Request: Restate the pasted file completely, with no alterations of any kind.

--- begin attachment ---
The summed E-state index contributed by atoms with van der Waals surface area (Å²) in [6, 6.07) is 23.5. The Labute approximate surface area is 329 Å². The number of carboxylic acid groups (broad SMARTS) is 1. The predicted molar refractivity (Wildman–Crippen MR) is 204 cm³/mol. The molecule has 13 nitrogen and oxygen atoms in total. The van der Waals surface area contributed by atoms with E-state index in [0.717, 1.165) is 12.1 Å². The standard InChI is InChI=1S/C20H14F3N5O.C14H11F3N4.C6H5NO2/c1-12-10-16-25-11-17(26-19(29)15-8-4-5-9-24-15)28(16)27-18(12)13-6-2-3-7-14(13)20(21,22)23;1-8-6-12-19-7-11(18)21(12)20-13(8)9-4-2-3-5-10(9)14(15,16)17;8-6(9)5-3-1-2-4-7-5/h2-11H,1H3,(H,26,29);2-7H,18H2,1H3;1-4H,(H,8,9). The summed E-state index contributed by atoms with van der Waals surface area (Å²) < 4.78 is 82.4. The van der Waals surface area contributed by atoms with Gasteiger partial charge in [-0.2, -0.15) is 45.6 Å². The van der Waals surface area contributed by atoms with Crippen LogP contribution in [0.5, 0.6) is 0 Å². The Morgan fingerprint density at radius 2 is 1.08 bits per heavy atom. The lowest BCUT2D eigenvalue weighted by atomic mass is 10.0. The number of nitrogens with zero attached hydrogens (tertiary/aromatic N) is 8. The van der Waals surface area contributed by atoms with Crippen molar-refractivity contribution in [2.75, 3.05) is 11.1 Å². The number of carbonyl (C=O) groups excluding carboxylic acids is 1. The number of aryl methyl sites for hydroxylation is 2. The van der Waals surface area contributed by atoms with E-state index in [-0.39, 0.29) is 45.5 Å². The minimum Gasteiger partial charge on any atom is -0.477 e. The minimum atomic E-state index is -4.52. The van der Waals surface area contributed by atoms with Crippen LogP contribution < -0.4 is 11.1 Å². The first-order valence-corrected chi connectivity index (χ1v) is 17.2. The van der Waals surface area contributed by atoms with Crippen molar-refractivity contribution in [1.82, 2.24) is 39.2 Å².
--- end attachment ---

The summed E-state index contributed by atoms with van der Waals surface area (Å²) in [6, 6.07) is 23.5. The Labute approximate surface area is 329 Å². The number of carboxylic acid groups (broad SMARTS) is 1. The predicted molar refractivity (Wildman–Crippen MR) is 204 cm³/mol. The molecule has 13 nitrogen and oxygen atoms in total. The van der Waals surface area contributed by atoms with E-state index in [0.717, 1.165) is 12.1 Å². The standard InChI is InChI=1S/C20H14F3N5O.C14H11F3N4.C6H5NO2/c1-12-10-16-25-11-17(26-19(29)15-8-4-5-9-24-15)28(16)27-18(12)13-6-2-3-7-14(13)20(21,22)23;1-8-6-12-19-7-11(18)21(12)20-13(8)9-4-2-3-5-10(9)14(15,16)17;8-6(9)5-3-1-2-4-7-5/h2-11H,1H3,(H,26,29);2-7H,18H2,1H3;1-4H,(H,8,9). The summed E-state index contributed by atoms with van der Waals surface area (Å²) < 4.78 is 82.4. The van der Waals surface area contributed by atoms with Gasteiger partial charge in [-0.2, -0.15) is 45.6 Å². The van der Waals surface area contributed by atoms with Crippen LogP contribution in [0.5, 0.6) is 0 Å². The Morgan fingerprint density at radius 2 is 1.08 bits per heavy atom. The lowest BCUT2D eigenvalue weighted by atomic mass is 10.0. The number of nitrogens with zero attached hydrogens (tertiary/aromatic N) is 8. The van der Waals surface area contributed by atoms with Crippen molar-refractivity contribution in [2.75, 3.05) is 11.1 Å². The number of carbonyl (C=O) groups excluding carboxylic acids is 1. The number of aryl methyl sites for hydroxylation is 2. The van der Waals surface area contributed by atoms with E-state index in [-0.39, 0.29) is 45.5 Å². The minimum Gasteiger partial charge on any atom is -0.477 e. The minimum atomic E-state index is -4.52. The van der Waals surface area contributed by atoms with Crippen LogP contribution < -0.4 is 11.1 Å². The first-order valence-corrected chi connectivity index (χ1v) is 17.2. The van der Waals surface area contributed by atoms with Crippen molar-refractivity contribution in [1.82, 2.24) is 39.2 Å².